“Rest! That’s all I’ve been getting ’round here. I tell you—”

“Aren’t you going to introduce me, Daddy?” she asked, interrupting her loveable but crotchety pa before he could get on a roll.

“Oh, right. Tanker, this here’s my daughter, Felicity.” He glanced up at her. “Felicity, this is Marcus Tancock Princeton, otherwise known to the Everland Eagles as Tanker.” Her father grinned. “The best damn left guard that ol’ school ever had.”

Their guest stood up and extended a hand toward her with a smile. “Your father was a pretty good quarterback, too, so long as I protected his blindside.”

She shook the man’s hand. “Pleased to meet you.” She’d heard of the Princeton clan. It was hard not to; they were the most powerful and popular family in Everland. She’d gone to school with his sons, though she doubted they’d remember her, since she was one full grade behind the youngest of the bunch, and he’d taken advanced classes that helped him graduate half a year early. But she hadn’t known her father was close, personal friends with the family patriarch.

“You may not remember,” her father said, looking at her with a grin, “but Tanker used to bounce you on his knee when you was no taller than a billy goat.”

“Sorry,” Mr. Princeton said. “It’s been too long, my friend…too long.”

As her father waved off the apology, she asked, “Why’d they call you Tanker?”

The man took his seat again and smirked at her father. “Let’s just say I used to hit hard once the football pads were on.”

“And he could drink anyone on the team under the table any day of the week.” Her father laughed, looked at Mr. Princeton, and said in unison with his high school friend, “Including the coach!”

Well, at least the man’s presence helped put her father in good spirits. He hadn’t laughed so much in months. More like years. Not since they lost her mother to a sudden heart attack when Felicity was eighteen. Her mother’s death was one of the reasons she’d stayed on at the Colbert Farm instead of heading off to college in the city. Her father had felt bad at first for not providing her with the means to go, but truth be told, she’d never been much for exams and classrooms. She preferred to learn through real life experiences, and what better way to do that than to dive into farming? She’d worked beside her father for as long as she could remember, and she couldn’t think of anything else she’d ever want to do.

She loved the land and the animals, the smell of fresh hay, and the wondrous sight of a newborn calf trying to stand for the first time.

Felicity had everything she could ever want right here on her family’s farm. If she could just get them through this rough spell, the future would be brighter.

“If you don’t mind my asking, what’s this about the bank needing payment?”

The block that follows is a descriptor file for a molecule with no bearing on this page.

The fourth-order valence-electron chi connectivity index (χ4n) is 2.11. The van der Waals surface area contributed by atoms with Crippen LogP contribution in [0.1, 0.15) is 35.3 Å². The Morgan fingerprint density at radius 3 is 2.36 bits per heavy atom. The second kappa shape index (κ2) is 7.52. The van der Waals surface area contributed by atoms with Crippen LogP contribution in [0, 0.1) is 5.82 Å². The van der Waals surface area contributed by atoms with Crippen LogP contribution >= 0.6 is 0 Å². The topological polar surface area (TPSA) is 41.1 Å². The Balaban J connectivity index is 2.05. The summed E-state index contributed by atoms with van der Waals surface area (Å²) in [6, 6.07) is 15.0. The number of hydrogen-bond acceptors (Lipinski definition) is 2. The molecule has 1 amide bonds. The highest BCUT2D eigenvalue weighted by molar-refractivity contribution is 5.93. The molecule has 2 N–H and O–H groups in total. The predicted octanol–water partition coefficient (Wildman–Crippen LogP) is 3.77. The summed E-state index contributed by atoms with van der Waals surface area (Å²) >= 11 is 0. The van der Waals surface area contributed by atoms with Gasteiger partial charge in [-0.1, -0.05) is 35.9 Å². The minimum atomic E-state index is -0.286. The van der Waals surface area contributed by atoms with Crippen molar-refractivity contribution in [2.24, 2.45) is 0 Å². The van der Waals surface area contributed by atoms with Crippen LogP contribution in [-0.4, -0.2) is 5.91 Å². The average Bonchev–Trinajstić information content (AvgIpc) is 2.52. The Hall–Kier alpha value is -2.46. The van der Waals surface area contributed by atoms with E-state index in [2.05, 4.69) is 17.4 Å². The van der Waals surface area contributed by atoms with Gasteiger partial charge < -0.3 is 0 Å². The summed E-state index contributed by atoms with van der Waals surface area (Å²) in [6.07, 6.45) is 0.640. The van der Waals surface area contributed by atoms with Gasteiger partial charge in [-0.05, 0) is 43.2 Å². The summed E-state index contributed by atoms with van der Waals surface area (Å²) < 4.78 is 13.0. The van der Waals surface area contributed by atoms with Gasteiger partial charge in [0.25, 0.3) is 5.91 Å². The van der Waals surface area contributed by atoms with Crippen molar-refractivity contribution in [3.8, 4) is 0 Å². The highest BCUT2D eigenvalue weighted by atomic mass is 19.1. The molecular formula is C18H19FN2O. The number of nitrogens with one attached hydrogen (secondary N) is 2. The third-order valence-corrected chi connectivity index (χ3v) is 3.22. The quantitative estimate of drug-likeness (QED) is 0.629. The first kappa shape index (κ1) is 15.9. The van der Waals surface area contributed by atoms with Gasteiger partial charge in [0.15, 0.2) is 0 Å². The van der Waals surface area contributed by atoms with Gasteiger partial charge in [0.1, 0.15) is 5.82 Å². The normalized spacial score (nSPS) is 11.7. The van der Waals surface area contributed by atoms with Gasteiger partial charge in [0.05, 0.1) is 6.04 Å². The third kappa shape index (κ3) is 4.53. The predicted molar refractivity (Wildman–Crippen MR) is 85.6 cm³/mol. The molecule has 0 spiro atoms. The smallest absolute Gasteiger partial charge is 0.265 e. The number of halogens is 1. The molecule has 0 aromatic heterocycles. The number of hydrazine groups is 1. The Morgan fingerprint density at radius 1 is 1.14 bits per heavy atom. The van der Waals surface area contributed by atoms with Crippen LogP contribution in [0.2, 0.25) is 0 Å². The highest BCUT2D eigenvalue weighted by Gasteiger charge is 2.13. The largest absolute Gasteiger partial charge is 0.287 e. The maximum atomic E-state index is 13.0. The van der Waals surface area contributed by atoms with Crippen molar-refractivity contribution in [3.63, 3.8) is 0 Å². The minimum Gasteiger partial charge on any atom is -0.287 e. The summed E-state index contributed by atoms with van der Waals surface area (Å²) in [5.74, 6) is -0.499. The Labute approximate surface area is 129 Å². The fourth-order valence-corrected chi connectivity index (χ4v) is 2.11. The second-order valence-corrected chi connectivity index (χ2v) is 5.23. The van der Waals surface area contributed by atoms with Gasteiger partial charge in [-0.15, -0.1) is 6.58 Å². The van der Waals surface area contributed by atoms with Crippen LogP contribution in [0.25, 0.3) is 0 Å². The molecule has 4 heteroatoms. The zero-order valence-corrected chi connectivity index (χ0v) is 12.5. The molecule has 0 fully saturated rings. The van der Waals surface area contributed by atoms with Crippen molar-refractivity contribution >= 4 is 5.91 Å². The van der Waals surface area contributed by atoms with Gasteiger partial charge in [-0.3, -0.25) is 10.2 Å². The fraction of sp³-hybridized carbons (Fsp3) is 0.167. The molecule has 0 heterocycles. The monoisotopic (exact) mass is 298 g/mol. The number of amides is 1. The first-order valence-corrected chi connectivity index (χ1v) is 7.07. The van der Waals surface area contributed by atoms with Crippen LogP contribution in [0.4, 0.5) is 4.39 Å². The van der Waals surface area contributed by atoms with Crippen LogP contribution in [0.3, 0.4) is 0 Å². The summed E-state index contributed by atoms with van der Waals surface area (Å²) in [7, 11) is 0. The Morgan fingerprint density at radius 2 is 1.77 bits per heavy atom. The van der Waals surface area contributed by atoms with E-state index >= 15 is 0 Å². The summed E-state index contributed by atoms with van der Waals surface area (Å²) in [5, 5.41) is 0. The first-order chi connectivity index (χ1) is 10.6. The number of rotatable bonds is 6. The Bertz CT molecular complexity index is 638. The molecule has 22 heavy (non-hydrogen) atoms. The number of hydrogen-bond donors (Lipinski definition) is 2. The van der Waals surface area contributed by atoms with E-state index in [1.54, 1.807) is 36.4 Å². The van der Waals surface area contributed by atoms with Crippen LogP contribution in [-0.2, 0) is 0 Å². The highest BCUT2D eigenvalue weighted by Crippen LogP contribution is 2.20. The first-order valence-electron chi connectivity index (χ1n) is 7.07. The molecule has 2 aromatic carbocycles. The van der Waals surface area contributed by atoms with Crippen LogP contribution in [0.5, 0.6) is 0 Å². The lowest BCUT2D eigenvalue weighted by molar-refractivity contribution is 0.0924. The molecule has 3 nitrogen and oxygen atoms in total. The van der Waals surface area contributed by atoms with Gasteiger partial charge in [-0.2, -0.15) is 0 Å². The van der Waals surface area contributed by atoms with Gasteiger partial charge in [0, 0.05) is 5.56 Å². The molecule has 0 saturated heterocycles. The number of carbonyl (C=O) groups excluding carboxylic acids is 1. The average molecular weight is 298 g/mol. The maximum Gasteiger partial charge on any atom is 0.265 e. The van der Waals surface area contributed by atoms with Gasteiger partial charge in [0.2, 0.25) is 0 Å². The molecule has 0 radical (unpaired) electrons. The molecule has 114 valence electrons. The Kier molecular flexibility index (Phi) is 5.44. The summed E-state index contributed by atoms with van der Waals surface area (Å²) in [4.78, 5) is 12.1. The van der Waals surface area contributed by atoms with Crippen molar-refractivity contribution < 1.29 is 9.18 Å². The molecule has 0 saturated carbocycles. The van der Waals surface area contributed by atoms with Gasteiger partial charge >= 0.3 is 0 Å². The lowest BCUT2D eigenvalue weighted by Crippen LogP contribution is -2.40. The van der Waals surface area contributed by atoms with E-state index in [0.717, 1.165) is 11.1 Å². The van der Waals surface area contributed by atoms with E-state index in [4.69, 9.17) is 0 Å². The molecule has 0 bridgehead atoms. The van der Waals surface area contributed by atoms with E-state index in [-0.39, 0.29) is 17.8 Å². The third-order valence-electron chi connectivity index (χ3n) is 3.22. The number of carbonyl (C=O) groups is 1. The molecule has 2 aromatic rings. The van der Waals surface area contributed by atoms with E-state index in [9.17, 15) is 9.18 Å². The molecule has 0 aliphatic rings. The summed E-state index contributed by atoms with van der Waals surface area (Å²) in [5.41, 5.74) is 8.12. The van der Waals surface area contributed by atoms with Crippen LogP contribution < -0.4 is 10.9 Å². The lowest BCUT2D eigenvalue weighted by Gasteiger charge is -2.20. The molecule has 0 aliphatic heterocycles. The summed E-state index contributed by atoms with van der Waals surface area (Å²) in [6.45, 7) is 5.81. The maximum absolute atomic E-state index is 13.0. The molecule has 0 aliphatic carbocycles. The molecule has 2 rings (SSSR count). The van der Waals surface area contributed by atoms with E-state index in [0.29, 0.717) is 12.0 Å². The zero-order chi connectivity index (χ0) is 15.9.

“It’s nothing,” she said hastily, taking a seat in her mother’s wooden rocker. Her father didn’t quite know the extent of their current financial difficulties, and she hoped to keep it that way until he was feeling better. There wasn’t anything he could do about it right now anyway, being that he was supposed to take it easy for another few weeks and let his foot heal. She picked up the newspaper and flipped to the comic strips and puzzles.

Her father sighed. “With the accident and all, we’re a little late with the mortgage.”

Felicity pressed her lips together. If it were just a little late…

“Is there something I can do to help?”

“Naw, naw. I appreciate the offer,” her father said, “but when we get the next shipment of milk turned in, we’ll be all caught up.”

Felicity didn’t have the heart to tell her father they’d be further behind soon because of the problem with the milking machine, but she didn’t want to worry him. Besides, now wasn’t the time to discuss it, not with company in the house. She’d think of some way to either get the money for repairs or a replacement machine. There was always the money from selling eggs at the Saturday market, and there might be enough in her savings to pay for an extra field hand to help out for at least a week or so, just until they could get the milk extracted, pasteurized, and sent to market. Hadn’t they hired on extra help during summers past? Young teenagers looking to earn a little spending money?

“Well, you know you can always call me, my friend, if you ever need anything,” Mr. Princeton was saying.

She changed the subject. “Dad, I meant to tell you earlier; Ida Belle’s getting bigger by the day. I suspect she’s gonna have her calf soon.”

“Good… That’s real good,” her father said with a smile and a nod.

“Oh? You going to need the vet out here? You know there’s a new one opening a clinic on Main Street.” Mr. Princeton’s smile was much brighter now for some reason she couldn’t quite fathom.

What was so exciting about a veterinarian?

With her father’s hospital bills and the mortgage issue, and now the problem with the milker, they didn’t need vet bills on top of everything else. “I think we can—”

“Yeah,” her father said, cutting off her reply. “Ida Belle’s one of the older cows in our herd, and she had problems with the last calf she threw. It might be a good idea to have him come out and check up on her.”

“Dad, I—”

“Felicity, you’re taking those eggs to the market tomorrow, aren’t you?”

“Yes, sir,” she said with little enthusiasm.

“That’s perfect then. Why don’t you stop by the clinic and see if he’ll make a house call out this way later this week?”

“Yes, sir.” She set the paper aside, got up, and headed for the kitchen with a muttered, “If you’ll excuse me, please.”

She’d better get on with the milking. Doing it by hand, all by herself twice a day… Just the thought of it exhausted her, and tomorrow she’d have to be up extra early so she could get the morning milking done before she went to the market.

Permanent link to this article: http://annaleighkeatonbooks.com/2014/09/midnight-deal-once-upon-a-time-4/